The decision by the Harper government to re-name the Canadian Forces seemed to come out of nowhere, stir a twitch of controversy and then disappear as a story.
But it was a potentially provocative decision by the government and worthy of a bit more analysis of the politics that surrounds it. The first question is why, or more particularly, why now?
Without being privy to any of the internal background within government policy circles, it's hard to imagine this decision would have been taken now had our royal visitors this summer been Prince Charles and Camilla, or even the Queen and the Duke of Edinburgh.
Prince William and the Duchess of Cambridge did a lot to freshen the image of the monarchy. So much so that the idea of investing billions in a more modern defence force and at the same time reaching back several decades to rename it doesn¹t seem as incongruous to most voters as it might have.
So how did the decision land? A Harris/Decima poll completed only days after the move was announced, showed it was a net positive for the Conservatives. I'm talking a solid double, not a home run, but still it belongs on the list of things the Conservatives have done to help rather than hurt themselves with voters. Here's what the poll reveals:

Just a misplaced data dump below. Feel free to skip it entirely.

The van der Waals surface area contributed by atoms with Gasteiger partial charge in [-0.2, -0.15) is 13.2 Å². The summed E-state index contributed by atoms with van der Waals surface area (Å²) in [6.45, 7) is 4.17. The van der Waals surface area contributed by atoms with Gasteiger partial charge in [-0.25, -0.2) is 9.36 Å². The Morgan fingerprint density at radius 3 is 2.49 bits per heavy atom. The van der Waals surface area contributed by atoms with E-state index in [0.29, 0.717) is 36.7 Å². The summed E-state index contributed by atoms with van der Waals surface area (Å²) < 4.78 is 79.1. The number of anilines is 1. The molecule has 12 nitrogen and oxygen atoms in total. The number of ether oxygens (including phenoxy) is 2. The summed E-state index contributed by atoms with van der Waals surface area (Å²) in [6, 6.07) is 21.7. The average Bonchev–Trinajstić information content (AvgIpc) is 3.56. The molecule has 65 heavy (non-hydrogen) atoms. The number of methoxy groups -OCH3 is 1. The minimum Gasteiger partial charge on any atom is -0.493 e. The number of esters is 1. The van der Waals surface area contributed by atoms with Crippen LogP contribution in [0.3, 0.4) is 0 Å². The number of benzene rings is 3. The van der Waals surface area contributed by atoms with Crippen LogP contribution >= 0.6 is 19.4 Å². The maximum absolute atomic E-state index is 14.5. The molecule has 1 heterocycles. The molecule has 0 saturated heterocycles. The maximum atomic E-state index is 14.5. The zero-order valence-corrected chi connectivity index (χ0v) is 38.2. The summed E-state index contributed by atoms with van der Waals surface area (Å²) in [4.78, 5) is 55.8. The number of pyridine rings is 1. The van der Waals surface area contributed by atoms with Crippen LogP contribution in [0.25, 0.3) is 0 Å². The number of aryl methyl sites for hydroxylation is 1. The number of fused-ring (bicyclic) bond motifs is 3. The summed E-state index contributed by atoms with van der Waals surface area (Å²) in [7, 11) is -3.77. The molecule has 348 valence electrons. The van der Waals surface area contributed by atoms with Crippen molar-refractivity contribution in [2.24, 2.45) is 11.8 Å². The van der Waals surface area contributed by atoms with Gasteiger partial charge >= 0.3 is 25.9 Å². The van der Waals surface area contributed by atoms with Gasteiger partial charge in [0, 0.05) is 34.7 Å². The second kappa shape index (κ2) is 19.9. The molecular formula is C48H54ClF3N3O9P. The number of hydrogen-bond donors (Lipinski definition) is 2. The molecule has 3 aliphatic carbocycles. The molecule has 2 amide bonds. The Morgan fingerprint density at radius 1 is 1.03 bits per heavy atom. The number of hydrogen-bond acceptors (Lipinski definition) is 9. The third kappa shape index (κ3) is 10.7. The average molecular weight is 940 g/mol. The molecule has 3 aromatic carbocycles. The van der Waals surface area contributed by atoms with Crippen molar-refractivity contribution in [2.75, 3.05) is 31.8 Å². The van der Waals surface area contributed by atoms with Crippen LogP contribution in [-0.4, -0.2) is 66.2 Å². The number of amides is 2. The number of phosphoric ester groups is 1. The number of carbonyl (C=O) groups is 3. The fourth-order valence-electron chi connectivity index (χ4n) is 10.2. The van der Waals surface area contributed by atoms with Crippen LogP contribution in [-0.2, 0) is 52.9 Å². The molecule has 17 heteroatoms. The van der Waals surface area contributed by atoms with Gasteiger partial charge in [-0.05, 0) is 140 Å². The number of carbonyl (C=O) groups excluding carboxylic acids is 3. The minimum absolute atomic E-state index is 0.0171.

Across Canada, 56 per cent agree with the move. Only 11 per cent are strongly opposed, which means that the potential for critics of this decision to whip up a backlash is small. At the other end of the scale, 18 per cent strongly support the decision. In other words the government found a pretty low-cost way to make almost one in five voters feel pretty good.
It's not surprising this decision is popular with Conservative voters, who approve by a 72 per cent to 20 per cent margin. More interesting is that this is not an idea that works only with older voters: younger people support this decision in virtually equal numbers.
While there's predictably more pushback in Quebec, still 41 per cent of voters in that province like this decision. That's easily twice as many as have been thinking about voting Conservative.
Roughly half of Liberal and NDP voters support the move. For leaders of those parties, it puts fighting this decision squarely in the pile of ideas labeled: "Worth the trouble?"
I'm not suggesting that public support for this move is really a Will and Kate effect, even if their headline-making tour may have affected the timing. Instead my read is that voters see this more as a nod to the respected history of the Canadian military, rather than somehow surrendering a bit of sovereignty. Folks also in my experience accept that military organizations must cherish a sense of their history to recruit, retain, motivate and perform at their best.
As political strategy, some might think of this move as "small ball." But at the front end of a four-year run, with a big deficit to tame, who's to say small ball is bad strategy.